Unbiased Analysis of Today's Healthcare Issues

Archive for August, 2008

Obesity ‘equal to terror threat’

The BBC recently reported that a Durham University professor David Hunter is claiming that obesity is such a problem that its “…threat to our future health is just as significant as the current security threat.” What is Dr. Hunter’s solution? He said that bigger warning labels, changes in the taxation of “unhealthy” foods, and even […]

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Mendeley

I recently received an email about Mendeley, software program for managing and sharing research papers.  I have not used this, but am certainly interested in programs that help organize your research.  Has anyone used this program?  Any thoughts?

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The Brewers, Baseball and Statistics

My favorite team, the Milwaukee Brewers, is in town and I have gone to the first two games of the series (both wins). Unlike the recent dreadful history, this year the Brewers have the 2nd best record in the National League and are in the lead for the NL Wild Card. In honor of the […]

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Cavalcade of Risk is up

The latest edition of the Cavalcade of Risk is up at Joe Paduda’s always excellent Managed Care Matters.

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Olympic Post III: China and India Healthcare Statistics

Below is a side-by-side comparison of health care and economic statistics from China and India. Category China India Population 1.33 billion 1.15 billion Life Expectancy (2008) 73.18 69.25 Infant Mortality Rate (per 1000 live births) 21.16 32.31 GDP (PPP) – 2007 $6.99 billion $2.99 trillion GDP/capita (PPP) – 2007 $5,300 $2,700 GDP growth – 2007 […]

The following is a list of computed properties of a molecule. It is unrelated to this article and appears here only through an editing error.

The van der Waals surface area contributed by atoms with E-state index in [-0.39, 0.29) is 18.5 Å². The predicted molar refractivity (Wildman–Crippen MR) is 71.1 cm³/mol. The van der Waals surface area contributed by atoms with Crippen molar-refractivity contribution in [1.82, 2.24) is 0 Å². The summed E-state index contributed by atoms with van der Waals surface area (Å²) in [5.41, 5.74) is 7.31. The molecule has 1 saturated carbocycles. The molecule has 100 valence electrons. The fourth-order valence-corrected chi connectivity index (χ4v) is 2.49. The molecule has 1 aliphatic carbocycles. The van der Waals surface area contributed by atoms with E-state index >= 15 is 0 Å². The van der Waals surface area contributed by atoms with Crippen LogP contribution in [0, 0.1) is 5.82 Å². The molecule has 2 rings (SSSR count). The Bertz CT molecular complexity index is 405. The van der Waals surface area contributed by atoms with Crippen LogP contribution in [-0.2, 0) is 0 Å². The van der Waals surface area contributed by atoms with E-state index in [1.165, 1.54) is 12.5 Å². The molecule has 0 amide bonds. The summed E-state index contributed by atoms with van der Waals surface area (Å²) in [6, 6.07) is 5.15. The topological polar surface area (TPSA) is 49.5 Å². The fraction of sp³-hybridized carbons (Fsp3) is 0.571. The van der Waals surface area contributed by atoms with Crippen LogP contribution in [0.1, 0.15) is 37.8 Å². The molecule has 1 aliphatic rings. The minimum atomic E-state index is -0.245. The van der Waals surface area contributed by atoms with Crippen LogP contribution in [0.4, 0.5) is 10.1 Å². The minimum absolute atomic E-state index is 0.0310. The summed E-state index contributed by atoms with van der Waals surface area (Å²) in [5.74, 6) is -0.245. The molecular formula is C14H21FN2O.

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Toilet water is cleaner than bottled water?

The New York Times Magazine has an interesting article about reclaimed water (“A Tall, Cool Drink of…Sewage“).  Reclaimed water is basically toilet water which has been recycled to the point where it is safe to drink.  In many dry areas–such as my home of Southern California–the water supply is dwindling.  To counter this, San Diego […]

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Olympic Post II: Comparing the Health Care Systems of China and India

Health Affairs’ July/August 2008 edition discusses the health care system of 2 emerging powers: China and India. Today, I will analyze the two countries health care systems over time and what they they can expect in the future. Like most developed countries, healthcare spending as a percentage of GDP has risen over time for these […]

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University Professors Subsidized $10,000 on average

A recent study found that the average professor is subsidized $10,554 at University of New Mexico’s Gallup campus.  The “subsidy” is the average professor salary less the amount of revenue he/she generates from grants and teaching classes.  The full article is available here. HT: Marginal Revolution

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An Olympic Post: The History of the Chinese Healthcare System

Jin Ma, Mingshan Lu and Hude Quan have a wonderful article in Health Affairs which summarizes how China’s healthcare system has evolved over the years. Today, I will review this article. Pre-Reform Era: 1949-1978 The health care system during this time–like the rest of the Chinese economy–was centrally plan. There were no private clinics or […]

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Housing Bust and the Economy

EconBrowser discusses a paper by Claessens, Kose and Terrones, entitled “What Happens During Recessions, Crunches and Busts?”  The authors look at what happens historically to important macroeconomic variables when there is either a recessions, a credit contraction, an episode of house price declines, and/or an episode of equity price declines.  The authors find the following: […]

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